That conclusion was consistent with the U.S. Supreme Court’s recent decision in Thole v. U.S. Bank N.A., which addressed the standing of participants in a defined-benefit pension plan governed by the Employee Retirement Income Security Act of 1974, commonly known as ERISA. In Thole, the U.S. Supreme Court ruled that such defined-benefit plan participants lack Article III standing to sue the plan’s fiduciaries based on losses to the plan that do not result in individual financial injury. The Thole petitioners lacked such an injury because, regardless of the alleged losses to the plan, they remained legally and contractually entitled to receive the same monthly payments in the future.
The Court acknowledged that Thole left “unaddressed” whether a plaintiff may assert standing on the basis of an increased-risk-of-harm theory because the plaintiffs in that case had not made that argument before the Court. However, even if that theory were available, as the U.S. Supreme Court put it, “a bare allegation of plan underfunding does not itself demonstrate a substantially increased risk that the plan and the employer would both fail.” The Kentucky Supreme Court concluded that “Plaintiffs ha[d] only alleged that the plan mismanagement increases the relative likelihood that the Commonwealth—an entity with taxing authority and the inability to avoid its obligations through bankruptcy—w[ould] eventually have to fund the KRS plan’s actuarial shortfall or pay Plaintiffs their benefits directly.” The Court then rejected that allegation as “too speculative and hypothetical to confer standing for defined-benefit beneficiaries.”
No Derivative or Representational Standing
Plaintiffs alternatively asserted standing in a derivative or representational capacity on behalf of KRS. Relying on Thole, the Kentucky Supreme Court held that such an injury is insufficient to confer standing on the part of the plaintiffs because they lack a continuing financial stake in the litigation. Simply put, “the actual plaintiff named in the lawsuit [must] show his or her own, particularized injury.”
No Standing as Trust Beneficiaries
Plaintiffs also asserted common-law trust principles of standing, arguing that a beneficiary of a trust can sue a third party when the trustees cannot or will not do so, to the detriment of the beneficiary’s interest. Relying on Thole and federal circuit case law, the Kentucky Supreme Court rejected this argument because participants in a defined-benefit plan possess no equitable or property interest in the plan’s assets and thus possess no concrete stake in the action.
No Taxpayer Standing
Finally, plaintiffs asserted that they possessed standing as taxpayers to sue in their own right or, perhaps, derivatively on behalf of the Commonwealth. The Kentucky Supreme Court recognized that it has “never allowed a [taxpayer] suit like this” to proceed and held that the allegations here, where plaintiffs seek damages from private third parties and KRS officials in their individual capacities for tort damages allegedly sustained by all Kentucky taxpayers, were readily distinguishable from typical taxpayer suits lodged against government bodies or their agents to challenge the propriety of a tax or expenditure of public funds.
The impact of the Mayberry holding likely will extend well beyond Kentucky’s borders. At the time the complaint was filed, Kentucky had the most underfunded pension system in the country. Several other States currently have depleted pension systems (i.e., Colorado, Connecticut, Hawaii, Illinois, New Jersey, Pennsylvania, Rhode Island, South Carolina, among others). By drawing on U.S. Supreme Court and other federal decisions from the ERISA context to reject plaintiffs’ standing theories, the Kentucky Supreme Court offered a widely applicable decision roadmap for other states faced with similar “derivative” suits brought on behalf of defined-benefit plans. The decision is most likely to have an impact on states that already have imported federal rules of standing into their state law, including Hawaii, Illinois, Pennsylvania, Rhode Island, and South Carolina.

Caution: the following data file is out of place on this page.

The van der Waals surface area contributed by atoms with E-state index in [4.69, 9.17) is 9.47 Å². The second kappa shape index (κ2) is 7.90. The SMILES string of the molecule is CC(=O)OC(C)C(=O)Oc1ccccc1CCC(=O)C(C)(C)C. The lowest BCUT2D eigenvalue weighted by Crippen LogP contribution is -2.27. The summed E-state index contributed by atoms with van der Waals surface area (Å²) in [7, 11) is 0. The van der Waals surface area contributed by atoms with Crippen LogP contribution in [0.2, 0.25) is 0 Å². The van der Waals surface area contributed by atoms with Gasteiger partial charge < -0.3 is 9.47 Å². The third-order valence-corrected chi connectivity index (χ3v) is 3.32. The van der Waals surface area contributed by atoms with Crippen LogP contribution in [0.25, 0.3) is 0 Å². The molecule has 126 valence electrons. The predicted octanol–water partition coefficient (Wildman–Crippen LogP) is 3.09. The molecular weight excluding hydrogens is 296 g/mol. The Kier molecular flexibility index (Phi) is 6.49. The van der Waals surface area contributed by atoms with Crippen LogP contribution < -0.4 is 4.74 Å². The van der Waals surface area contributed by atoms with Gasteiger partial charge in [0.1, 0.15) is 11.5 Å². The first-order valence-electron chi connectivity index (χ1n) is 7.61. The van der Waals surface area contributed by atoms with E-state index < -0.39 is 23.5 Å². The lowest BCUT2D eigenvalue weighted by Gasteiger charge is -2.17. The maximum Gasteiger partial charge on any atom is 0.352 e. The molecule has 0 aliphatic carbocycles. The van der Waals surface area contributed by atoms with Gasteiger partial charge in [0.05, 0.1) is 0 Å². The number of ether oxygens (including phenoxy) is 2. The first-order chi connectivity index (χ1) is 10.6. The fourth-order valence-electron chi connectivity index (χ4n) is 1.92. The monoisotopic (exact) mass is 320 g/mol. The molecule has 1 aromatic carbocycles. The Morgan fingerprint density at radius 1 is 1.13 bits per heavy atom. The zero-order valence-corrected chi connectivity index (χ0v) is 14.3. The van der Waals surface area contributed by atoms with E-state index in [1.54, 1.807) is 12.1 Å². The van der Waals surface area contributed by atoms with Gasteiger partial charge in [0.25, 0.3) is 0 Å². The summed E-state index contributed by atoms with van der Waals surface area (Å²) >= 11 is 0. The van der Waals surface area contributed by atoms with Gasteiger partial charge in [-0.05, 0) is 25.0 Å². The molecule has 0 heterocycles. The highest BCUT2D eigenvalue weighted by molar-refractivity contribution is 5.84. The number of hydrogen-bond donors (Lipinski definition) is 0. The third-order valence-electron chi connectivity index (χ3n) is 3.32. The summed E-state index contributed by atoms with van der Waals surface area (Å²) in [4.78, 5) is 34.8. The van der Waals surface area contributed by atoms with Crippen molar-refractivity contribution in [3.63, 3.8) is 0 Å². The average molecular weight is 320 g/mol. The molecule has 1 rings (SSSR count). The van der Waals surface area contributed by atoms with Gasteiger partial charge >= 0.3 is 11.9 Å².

While the Kentucky Supreme Court’s decision should discourage would-be plaintiff-beneficiaries from asserting claims in which they have no direct stake, it remains to be seen whether pension plan fiduciaries will step in to directly assert those claims. Unlike individual beneficiaries of defined-benefit state pension plans who lack standing to assert claims on behalf of their plans, boards of fiduciaries that administer those plans bringing such claims would be politically accountable for their decision-making, not to mention risk fewer future investment options if investment advisors become concerned that underfunded plans present significant litigation risk. Even apart from the procedural rulings of the case, other courts outside Kentucky may be equally motivated to prevent individual actors to second-guess the investment decisions of state pension boards that are ultimately accountable to the public by democratic means.
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 Paul, Weiss represents the Blackstone entities in this litigation.
 566 S.W.3d 185 (Ky. 2018).
 504 U.S. 555 (1992).
 Because the Court held that plaintiffs lacked constitutional standing, it did not reach the qualified immunity issue.
 Slip op. at 9-10 (citing Sexton, 566 S.W.3d at 196).
 Id. at 10 (quoting Clapper v. Amnesty Int’l USA, 568 U.S. 398, 409 (2010)).
 Id. (quoting Spokeo, Inc. v. Robins, 136 S. Ct. 1540, 1548 (2016)).
 Id. (quoting Clapper, 568 U.S. at 409 (emphases and alteration in original)).
 Slip op. at 11 (emphasis in original).
 140 S. Ct. 1615 (2020).
 Slip op. at 16.
 Id. at 16-17 (quoting Thole, 140 S. Ct. at 1622) (emphasis omitted).
 Id. at 18.
 Slip op. at 25.
 Slip op. at 28.
 Slip op. at 31-33.
 Janelle Cammenga, How Well-Funded Are Pension Plans in Your State?, Tax Foundation (Apr. 15, 2020), https://taxfoundation.org/state-public-pension-plan-funding-coronavirus/.
 Pew Charitable Trs., Public Sector Retirement Systems: 2018 State Aggregate Information (June 2020), https://www.pewtrusts.org/-/media/assets/2020/06/statepensionfundinggap2018.pdf.
 Wyatt Sassman, A Survey of Constitutional Standing in State Courts, 8 Ky. J. Equine, Agric., & Nat. Resources L. 349, 353 n.17 (2016).